Thoughts on the Bourke St Incident

Four people were killed in the city yesterday. According to different reports, anywhere between twenty and thirty one were injured (according to most recent reports). Of those injured, one is an infant child, currently fighting for life in hospital. That is over twenty lives that were seriously affected by the actions of one man, not including all the relatives and friends of those killed or injured. One man. A man who, for whatever reason, decided to drive down the middle of Bourke St Mall during a busy Friday afternoon, and intentionally run down pedestrians in his car.

I really don’t know what to say. I can’t get in the mindset of someone who would do something like that. Of someone who would act with such reckless abandon, and obvious intent to cause injury.

Anyone who ever insists that one person is incapable of having an impact needs to read the newspaper. A single person has caused death, injury and destruction. The actions of one man affected the public transport system, the day to day lives of countless people who live and work in the city, the Friday afternoon trade. One man is solely responsible for widespread panic and is the embodiment of deep seated fear. Yes, one person can make a difference. But no one said that difference always has to be a good thing.

I got a number of messages and calls yesterday to make sure I was ok. Even some people I don’t know particularly well checked in, and I thought that was really sweet. In the face of tragedy, it’s comforting to know that there are still good people in the world. I work a few streets up from the mall, safely underground and far from dangerous drivers with malicious intent, but I still appreciated that people took the time to check and make sure I was safe.

I really don’t know what else to say, except to tell you to stay safe. The world is a big, crazy, and often dangerous place. And it’s after events like this that we need to stop and remember how fortunate we are. If nothing else, tell someone you love them today. Hug your friend. Kiss your partner long and deep, and mean it. Just…be kind to one another.

Save the Palace Theatre

Oftentimes my blogs are a tad rambling and more than a touch negative, but they’re usually just my thoughts on certain generic things. This time, on a much more serious note than usual, I would very much like to talk about an issue that is incredibly important to me, and to over 25,000 other people. (Look at me, getting all involved in current affairs.)

We all love live music. There’s a certain atmosphere to it; all those people who may have nothing else in common, coming together in mutual love of music and to headbang to the songs of their favourite bands. There’s something about feeling the bass thump in your chest, yell-singing out the lyrics to your favourite songs and fist pumping in the mosh with a crowd of other music fans that is indescribably amazing. Live music gigs are about the only times I am comfortable in large crowds and that is because all anxieties and (most) animosities are sung and air punched out in the (literal) heat of the moment. The last gig I went to was just last week, when I went with a friend to see Karnivool and Dead Letter Circus. On a side note, those two bands are the reason we started talking and I found it rather poetic that the bands we bonded over ended up being the first live gig we ever went to together. The opening night of the tour and the show we attended was held at the Palace Theatre on Bourke St in Melbourne.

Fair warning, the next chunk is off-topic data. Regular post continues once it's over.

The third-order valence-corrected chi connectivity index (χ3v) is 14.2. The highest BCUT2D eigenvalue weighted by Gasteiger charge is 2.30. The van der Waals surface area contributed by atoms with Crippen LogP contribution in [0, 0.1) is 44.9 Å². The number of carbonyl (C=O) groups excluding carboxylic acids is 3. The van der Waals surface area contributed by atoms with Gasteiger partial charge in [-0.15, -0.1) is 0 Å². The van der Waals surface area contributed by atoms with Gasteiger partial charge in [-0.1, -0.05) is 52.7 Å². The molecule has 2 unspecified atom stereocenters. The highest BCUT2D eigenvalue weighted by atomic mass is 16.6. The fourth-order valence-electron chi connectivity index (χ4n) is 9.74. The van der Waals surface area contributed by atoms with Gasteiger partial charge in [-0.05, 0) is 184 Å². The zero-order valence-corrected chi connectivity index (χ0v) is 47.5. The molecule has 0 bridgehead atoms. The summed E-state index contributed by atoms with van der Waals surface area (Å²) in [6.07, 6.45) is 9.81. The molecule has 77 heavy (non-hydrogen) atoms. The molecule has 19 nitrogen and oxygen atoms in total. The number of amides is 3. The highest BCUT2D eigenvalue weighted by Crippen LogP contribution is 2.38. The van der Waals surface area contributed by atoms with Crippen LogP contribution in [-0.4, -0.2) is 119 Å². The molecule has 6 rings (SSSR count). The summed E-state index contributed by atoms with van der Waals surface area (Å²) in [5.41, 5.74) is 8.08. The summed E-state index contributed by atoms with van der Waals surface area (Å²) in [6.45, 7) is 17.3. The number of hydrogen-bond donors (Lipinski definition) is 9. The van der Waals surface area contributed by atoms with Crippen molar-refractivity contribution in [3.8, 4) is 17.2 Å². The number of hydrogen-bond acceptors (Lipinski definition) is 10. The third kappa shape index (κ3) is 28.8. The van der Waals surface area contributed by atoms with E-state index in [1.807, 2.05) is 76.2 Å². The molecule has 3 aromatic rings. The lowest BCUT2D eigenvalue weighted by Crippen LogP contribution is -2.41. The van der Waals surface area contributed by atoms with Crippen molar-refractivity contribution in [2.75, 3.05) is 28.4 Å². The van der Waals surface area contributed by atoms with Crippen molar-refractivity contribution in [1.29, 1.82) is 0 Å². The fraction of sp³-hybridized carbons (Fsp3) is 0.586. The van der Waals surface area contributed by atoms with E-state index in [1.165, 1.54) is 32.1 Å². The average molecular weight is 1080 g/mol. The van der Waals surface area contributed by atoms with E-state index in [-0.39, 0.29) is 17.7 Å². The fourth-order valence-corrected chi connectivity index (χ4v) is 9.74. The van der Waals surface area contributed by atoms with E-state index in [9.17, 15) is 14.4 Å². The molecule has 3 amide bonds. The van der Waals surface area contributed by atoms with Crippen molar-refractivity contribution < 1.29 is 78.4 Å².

And here is where that issue I was talking about comes in; the proposed development of the Palace Theatre site. In June of 2012, it was revealed that the site had been sold to Chinese property investment firm, Jinshan Investments, who planned to tear down the Palace and replace it with a complex of apartment buildings and hotel rooms. Now, I don’t know a lot about the economy or anything even remotely political but to me, there’s something wrong with tearing down that building and replacing it with something else. Especially something as metaphorically cold and impersonal as a hotel. Hotels are everywhere but the Palace is one of a kind.

The current building was opened in 1912, after the Douglas Theatre, which had occupied the site since 1860, was destroyed by a fire in 1911. The building has stood there for over one hundred years. Though going through a series of different names since it was built, it was renamed the Palace Theatre in 2007 and has since become one of Melbourne’s most popular live entertainment venues, literally hosting hundreds of acts each year. In addition to the old school charm and atmosphere of the building, the venue is iconic to Melbourne. Tearing it down is not only an affront to the live music scene, it is destroying something that is as much a part of Melbourne as the Melbourne Athenaeum Theatre or the Flinders Street Station.

I have been to three gigs at the Palace since 2011, twice to see Anberlin and the third time so see Karnivool and DLC last week, as I mentioned earlier. The multilevel structure has charm, character and a distinct, impossible to replicate environment. To lose such a cultural and musical icon to some generic hotel would be a shame. For everyone who has seen live music at the Palace or even people who just don’t want to see a boring modern change to the historic Bourke St precinct, I urge you to sign the petition and save the Palace Theatre.

For those interested and willing, I’ve posted the link below for your convenience. And seriously guys, if I can get involved in something, then surely you can too.